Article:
New people weren't a big thing. Maybe one or two a year to a grade, but after freshman year no one new really showed up, making the new kid a big deal.

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5. Everyone knows everybody. Especially everyone's business.

Your graduating class doesn't exceed 150. You know everyone in your grade and most likely everyone in the high school. Because of this, gossip spreads like wildfire. So everyone knows what's going on 10 minutes after it happens.

6. Your hair color was a big deal

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8. Sports are a big deal

Your school is the best of the best at most sports. The teams normally go to the state championships. The rest of the school that doesn't play sports attends the games to cheer on the teams.

9. Boys had to be clean-shaven, and hair had to be cut

If you came to school and your hair was not cut or your beard was not shaved, you were written up and made to go in the bathroom and shave or have the head of discipline cut your hair. Basically, if you know you're getting written up for hair, it's best just to check out and go get a hair cut.

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I Grew Up With A Special Needs Sibling, And It Changed How I View Relationships

The battle is still ongoing, and I have no intention of losing.


"Is she the one with an autistic brother?"

"Oh my god, things must have been so tough for your family!"

"Your brother is not as bad as I initially thought. There are much worse cases out there."

As a child, I grew up hearing all of these things from the adults around me, and it's sickening. For as long as I can remember, I always had teachers casting pitiful glances at me and giving me words of consolation throughout my elementary school education when my brother enrolled.

As a special needs child, my brother requires consistent supervision. During his teenage years, he was never left alone— only recently did my parents decide that it was time to let go and see how far he could go.

Children can't possibly be sheltered forever. Otherwise, they won't be able to survive in this society. Even a special needs child is not an exception. My parents understood that all too well.

I have a complicated relationship with my brother. I would go many extra miles for him, and I have zero tolerance for anyone who dares to insult him or my family. I won't hesitate to shut anyone down if they ever cross that line.

However, looking at my brother does spark something in me. I grew up with the heavy weight of responsibility, and I felt the need to make up for every one of his limitations.

Just in case you assume that my parents forced this mindset upon me, they didn't. Not at all.

The reality is, when you grow up with a special needs child, you feel the need to grow up quickly. When my brother is unable to fend for himself, I have to be the strong one. I have to be more mature than peers my age. Naturally, this caused me to develop traits like striving for perfection, independence, strength and empathy.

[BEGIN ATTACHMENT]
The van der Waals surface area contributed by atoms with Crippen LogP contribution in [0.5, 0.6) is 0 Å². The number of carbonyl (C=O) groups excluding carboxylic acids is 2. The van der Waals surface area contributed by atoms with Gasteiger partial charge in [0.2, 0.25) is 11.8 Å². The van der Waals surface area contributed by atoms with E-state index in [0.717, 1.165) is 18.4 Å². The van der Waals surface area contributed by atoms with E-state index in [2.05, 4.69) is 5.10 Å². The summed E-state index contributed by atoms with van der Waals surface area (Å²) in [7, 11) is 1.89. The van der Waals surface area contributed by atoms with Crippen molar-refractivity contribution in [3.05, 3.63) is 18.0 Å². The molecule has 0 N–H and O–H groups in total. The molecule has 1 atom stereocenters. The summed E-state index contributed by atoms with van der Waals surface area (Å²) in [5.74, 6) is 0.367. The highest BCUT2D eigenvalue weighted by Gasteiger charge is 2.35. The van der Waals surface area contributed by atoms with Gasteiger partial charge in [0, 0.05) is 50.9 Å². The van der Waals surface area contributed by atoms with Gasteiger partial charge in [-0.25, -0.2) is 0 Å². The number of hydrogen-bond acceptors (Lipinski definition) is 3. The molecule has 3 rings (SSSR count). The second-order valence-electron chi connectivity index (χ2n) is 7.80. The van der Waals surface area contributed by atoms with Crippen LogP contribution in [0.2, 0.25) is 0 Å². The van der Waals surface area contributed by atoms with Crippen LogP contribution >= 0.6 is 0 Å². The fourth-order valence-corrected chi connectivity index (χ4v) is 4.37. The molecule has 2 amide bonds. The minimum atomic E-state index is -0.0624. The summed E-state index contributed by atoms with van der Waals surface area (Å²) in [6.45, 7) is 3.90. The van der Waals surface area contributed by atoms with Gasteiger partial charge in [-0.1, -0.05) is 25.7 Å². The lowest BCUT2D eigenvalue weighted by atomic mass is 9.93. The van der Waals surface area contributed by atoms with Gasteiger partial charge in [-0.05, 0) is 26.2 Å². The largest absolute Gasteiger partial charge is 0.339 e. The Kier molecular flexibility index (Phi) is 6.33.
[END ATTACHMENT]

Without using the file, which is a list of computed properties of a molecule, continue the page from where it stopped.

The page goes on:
The imperfections of humans are often magnified, and needless to say, a special needs child certainly sticks out like a sore thumb in public. People would try to console my family, as if having a special needs child was like having poison. At times, their hypocrisy disgusted me to the core.

The highs are high, and the lows are low. The thing about being a family is that we always encourage and push one another to be the best version of ourselves — even when things go utterly wrong.

Having a special needs sibling does have its fair share of "bad moments," but that doesn't mean that the familial love and bond can be extinguished.

For me, the hardest part isn't the reality of having a special needs sibling. It is the thought of committing to having children one day. There are women who are afraid of marriage and commitment due to the fear of being cheated on.

However, for myself, my concerns are on a whole different spectrum. I can't envision marriage and having children like other women, no matter how hard I try.

I have witnessed how much my parents struggled with the disciplinary component for me and my brother. They tried their very best to be fair, and they had to use different methods for both of us. Back then, it was difficult to understand the difference in treatments.

Undeniably, my years growing up were filled with love. But they were also mixed with loneliness from time to time.

Having children should never just be an item on your bucket list, not unless you are dead certain that you're ready for the commitment. As a parent, you don't give up on your child no matter what he or she does. You don't give up, even if they don't take your advice. You don't give up, no matter how much they piss you off.

And most importantly, you don't give up — even if they turn out to be a special needs child.

Escapism is unforgivable, and it's cruel to the child. So, unless I am confident enough in my decision — and able to overcome the fear of commitment — marriage and having children will never be on my bucket list.

There is still more to life I'd love to explore first.